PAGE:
The High Cost of Kenya’s Turmoil

Kofi Annan's broken microphone at Tuesday's press conference in Nairobi seemed a cruel metaphor for his impact on Kenya's political crisis. As he urged leaders to take the nation toward peace and stability, the former United Nations secretary-general's voice sounded like a whisper in a room packed with parliamentarians from the rival parties of President Mwai Kibaki and opposition leader Raila Odinga. The meeting was running an hour behind schedule anyway, because of a dispute between Kibaki and Odinga over seating arrangements. In the end Annan sat in between the two Kenyan politicians. And after a few false starts he even got his sound system working properly.

Convincing both Kibaki and Odinga to agree to his agenda for peace talks, which started Tuesday, is certainly an achievement for Annan. But that meager advance has done little to end the violence that has killed nearly 1,000 Kenyans in the past month—and now seems to be worsening by the day. Clashes have degenerated from protests against the disputed Dec. 27 presidential election results to cycles of killing between rival tribes over scarce resources—mainly land. At first members of Kibaki's dominant Kikuyu tribe bore the brunt of the violence, particularly in the Rift Valley, but they began their own round of revenge killings against members of Odinga's Luo tribe last weekend. In just three days 115 were dead. In Naivasha, 55 miles from the capital, mobs burned 19 people alive. Angry crowds waving pangas (machetes) and stones disbanded only when the police fired rubber bullets at them from helicopters. Riots also erupted in several residential neighborhoods in Nairobi after opposition MP Mugabe Were was shot dead in front of his home shortly after midnight on Monday night. On Wednesday, Jendayi Frazer, the leading U.S. diplomat for Africa, called the violence in Kenya's western region "clear ethnic cleansing."

At this point there are few options left for a political solution. Until now Odinga's party has been demanding that Kibaki admit he lost the election and resign, paving the way for an immediate rerun. But Kibaki has refused, insisting that he was duly elected. (International observers have called the election too flawed to tell who the true winner was.) Odinga says now he will also consider a power-sharing arrangement with Kibaki, which would lead to a review of the constitution and a new election in two years instead of five. According to Odinga's spokesman, Salim Lone, Kibaki is, at least in principle, ready to negotiate on this item. "But whether they will agree," says Lone, "we don't know." United Nations Information Center deputy director Nasser Ega-Musa cautions against presupposing that anything is off the table. "No one is hard set on a position," Ega-Musa insists, pointing out that both sides have demonstrated flexibility by committing to the format and timeline for negotiations set out by Annan.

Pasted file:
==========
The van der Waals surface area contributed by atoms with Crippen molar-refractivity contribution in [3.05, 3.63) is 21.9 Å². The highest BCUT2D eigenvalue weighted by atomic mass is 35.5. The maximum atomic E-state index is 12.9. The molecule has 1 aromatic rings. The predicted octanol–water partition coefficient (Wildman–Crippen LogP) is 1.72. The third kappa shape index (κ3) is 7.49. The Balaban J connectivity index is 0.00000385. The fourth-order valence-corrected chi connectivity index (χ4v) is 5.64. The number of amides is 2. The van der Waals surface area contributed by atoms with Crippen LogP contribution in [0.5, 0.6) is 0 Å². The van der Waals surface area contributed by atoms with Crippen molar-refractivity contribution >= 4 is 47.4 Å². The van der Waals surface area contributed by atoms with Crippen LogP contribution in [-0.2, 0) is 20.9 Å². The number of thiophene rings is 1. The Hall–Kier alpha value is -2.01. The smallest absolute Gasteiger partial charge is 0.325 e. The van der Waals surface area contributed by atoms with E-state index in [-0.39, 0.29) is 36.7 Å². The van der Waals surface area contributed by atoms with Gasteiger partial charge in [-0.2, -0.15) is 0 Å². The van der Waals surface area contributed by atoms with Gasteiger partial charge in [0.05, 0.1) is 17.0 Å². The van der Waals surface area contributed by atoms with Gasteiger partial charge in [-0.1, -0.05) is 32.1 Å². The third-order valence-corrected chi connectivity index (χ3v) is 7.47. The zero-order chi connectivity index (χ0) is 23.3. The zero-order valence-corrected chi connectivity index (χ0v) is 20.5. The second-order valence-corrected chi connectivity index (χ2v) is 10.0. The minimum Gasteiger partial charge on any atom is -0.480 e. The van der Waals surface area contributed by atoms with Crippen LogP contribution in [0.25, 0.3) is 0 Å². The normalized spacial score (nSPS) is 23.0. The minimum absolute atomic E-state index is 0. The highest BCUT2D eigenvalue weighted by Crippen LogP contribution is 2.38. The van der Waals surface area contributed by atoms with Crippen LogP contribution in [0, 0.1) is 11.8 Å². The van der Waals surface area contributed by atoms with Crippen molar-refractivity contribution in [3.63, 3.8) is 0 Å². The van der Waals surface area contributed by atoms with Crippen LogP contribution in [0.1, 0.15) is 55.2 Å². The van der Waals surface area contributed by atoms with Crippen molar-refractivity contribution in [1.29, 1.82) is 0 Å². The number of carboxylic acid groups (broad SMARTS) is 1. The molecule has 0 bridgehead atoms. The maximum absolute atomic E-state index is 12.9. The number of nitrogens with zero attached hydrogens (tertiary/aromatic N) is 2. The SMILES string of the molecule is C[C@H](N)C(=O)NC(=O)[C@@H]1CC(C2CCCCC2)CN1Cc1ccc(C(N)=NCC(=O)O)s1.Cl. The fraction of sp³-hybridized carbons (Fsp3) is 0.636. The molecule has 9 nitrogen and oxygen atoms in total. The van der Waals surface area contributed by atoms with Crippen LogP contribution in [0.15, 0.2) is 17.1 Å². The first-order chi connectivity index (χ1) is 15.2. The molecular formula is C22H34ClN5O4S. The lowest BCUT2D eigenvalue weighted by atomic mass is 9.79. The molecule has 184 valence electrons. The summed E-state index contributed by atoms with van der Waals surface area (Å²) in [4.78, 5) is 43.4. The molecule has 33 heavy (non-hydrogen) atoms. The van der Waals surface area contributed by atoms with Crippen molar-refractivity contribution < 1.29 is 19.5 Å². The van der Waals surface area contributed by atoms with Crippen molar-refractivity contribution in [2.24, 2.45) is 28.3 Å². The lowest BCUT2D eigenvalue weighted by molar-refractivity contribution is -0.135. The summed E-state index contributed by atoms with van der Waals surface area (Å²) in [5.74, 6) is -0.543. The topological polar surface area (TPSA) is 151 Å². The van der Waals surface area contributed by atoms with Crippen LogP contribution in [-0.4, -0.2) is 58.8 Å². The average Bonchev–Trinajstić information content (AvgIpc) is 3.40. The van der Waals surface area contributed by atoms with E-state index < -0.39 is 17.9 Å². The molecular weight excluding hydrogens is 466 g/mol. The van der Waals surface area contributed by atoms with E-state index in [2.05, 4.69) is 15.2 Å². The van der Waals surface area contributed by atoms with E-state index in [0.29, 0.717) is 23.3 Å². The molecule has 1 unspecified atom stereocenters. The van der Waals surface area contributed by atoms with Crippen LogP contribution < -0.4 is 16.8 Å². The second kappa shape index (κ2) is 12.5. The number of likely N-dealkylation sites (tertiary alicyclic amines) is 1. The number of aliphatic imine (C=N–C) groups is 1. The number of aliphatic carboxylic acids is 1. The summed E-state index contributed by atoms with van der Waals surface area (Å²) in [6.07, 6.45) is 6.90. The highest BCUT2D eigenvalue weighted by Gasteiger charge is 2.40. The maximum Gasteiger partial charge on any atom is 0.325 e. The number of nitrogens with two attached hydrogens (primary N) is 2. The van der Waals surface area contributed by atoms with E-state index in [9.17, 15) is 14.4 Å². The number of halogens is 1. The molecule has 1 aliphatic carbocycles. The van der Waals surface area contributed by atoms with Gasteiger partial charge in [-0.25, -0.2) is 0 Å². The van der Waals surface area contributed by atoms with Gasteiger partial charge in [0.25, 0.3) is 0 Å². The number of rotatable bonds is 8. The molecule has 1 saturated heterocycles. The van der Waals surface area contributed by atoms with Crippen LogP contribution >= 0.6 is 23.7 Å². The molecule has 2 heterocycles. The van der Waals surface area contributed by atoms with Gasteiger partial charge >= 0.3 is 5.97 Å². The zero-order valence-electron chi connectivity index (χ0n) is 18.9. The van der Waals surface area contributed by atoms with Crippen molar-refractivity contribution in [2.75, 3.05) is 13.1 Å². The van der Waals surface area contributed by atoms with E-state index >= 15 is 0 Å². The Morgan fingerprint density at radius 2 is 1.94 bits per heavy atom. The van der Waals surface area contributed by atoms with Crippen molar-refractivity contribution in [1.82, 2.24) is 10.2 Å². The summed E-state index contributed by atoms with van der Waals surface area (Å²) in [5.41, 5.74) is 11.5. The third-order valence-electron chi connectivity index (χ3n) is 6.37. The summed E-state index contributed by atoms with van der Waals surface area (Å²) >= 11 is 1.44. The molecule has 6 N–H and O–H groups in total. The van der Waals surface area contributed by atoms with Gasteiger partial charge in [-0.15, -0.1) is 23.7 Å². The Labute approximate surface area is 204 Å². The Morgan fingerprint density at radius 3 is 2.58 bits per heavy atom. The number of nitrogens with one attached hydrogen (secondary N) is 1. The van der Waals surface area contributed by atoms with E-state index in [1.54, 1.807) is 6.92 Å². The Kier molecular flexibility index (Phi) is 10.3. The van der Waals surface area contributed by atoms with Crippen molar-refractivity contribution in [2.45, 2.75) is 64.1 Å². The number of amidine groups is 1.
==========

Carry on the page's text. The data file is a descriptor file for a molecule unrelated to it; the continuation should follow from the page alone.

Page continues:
But even if Kibaki and Odinga can come to some sort of agreement, Kenya's path to recovery—and reconciliation—will be a long one. The looting, vandalizing and burning of property have left the country economically crippled. The railway network that links the port city of Mombasa to Uganda has been partially destroyed in both Naivasha and Nairobi. Roadblocks set up all over the Rift Valley in the past month have also stalled the movement of goods throughout the region. Hundreds of farm workers have fled Naivasha to escape the violence, leaving the country's $700 million flower and vegetable industry struggling to cope. And the Kenya Association of Manufacturers estimates that the economy stands to lose more than 400,000 jobs in the first half of 2008. In western Kenya the cost of basic food commodities has skyrocketed 40 percent. And the Kenyan shilling is at a three-year low against the dollar. Tourists have also been scared away, opting for safaris in neighboring Tanzania and leaving Kenya's beach hotels virtually empty. If the political impasse is not resolved soon, the European Union has warned that it will cut its budgetary aid, and Washington is reviewing now whether it should do the same. Ethnic tensions remain so high that few of the 250,000 displaced people who have lost their homes in ethnically fueled violence will feel comfortable returning to their once-mixed neighborhoods anytime soon.

Kenyans have few choices but to wait and see if their politicians' actions match their promises to restore stability. When Odinga spoke on Tuesday he said that "no grievance, not even one as huge as robbing you of your democratic birthright to elect your leaders, justifies the killings of the innocent." Never in his darkest dreams, he added, did he ever imagine women and children being burned alive in his beloved country. Kibaki also said he felt "deeply saddened" to see Kenyans confronting one another violently over issues that could be discussed and resolved peacefully through dialogue. And yet many Kenyans feel their politicians have failed them. Since the start of the violence, Kibaki and Odinga have made only a single trip each outside Nairobi to visit victims of the violence. And while Kenya will be a much-discussed topic at this week's African Union summit in the Ethiopian capital of Addis Ababa, few think the talk likely to have much impact on the situation. If anything, the summit might raise tensions; Kibaki is planning to attend as Kenya's official head of state, a move that has enraged Odinga. If such bickering continues, Kenyans have little hope of seeing the impasse resolved anytime soon.

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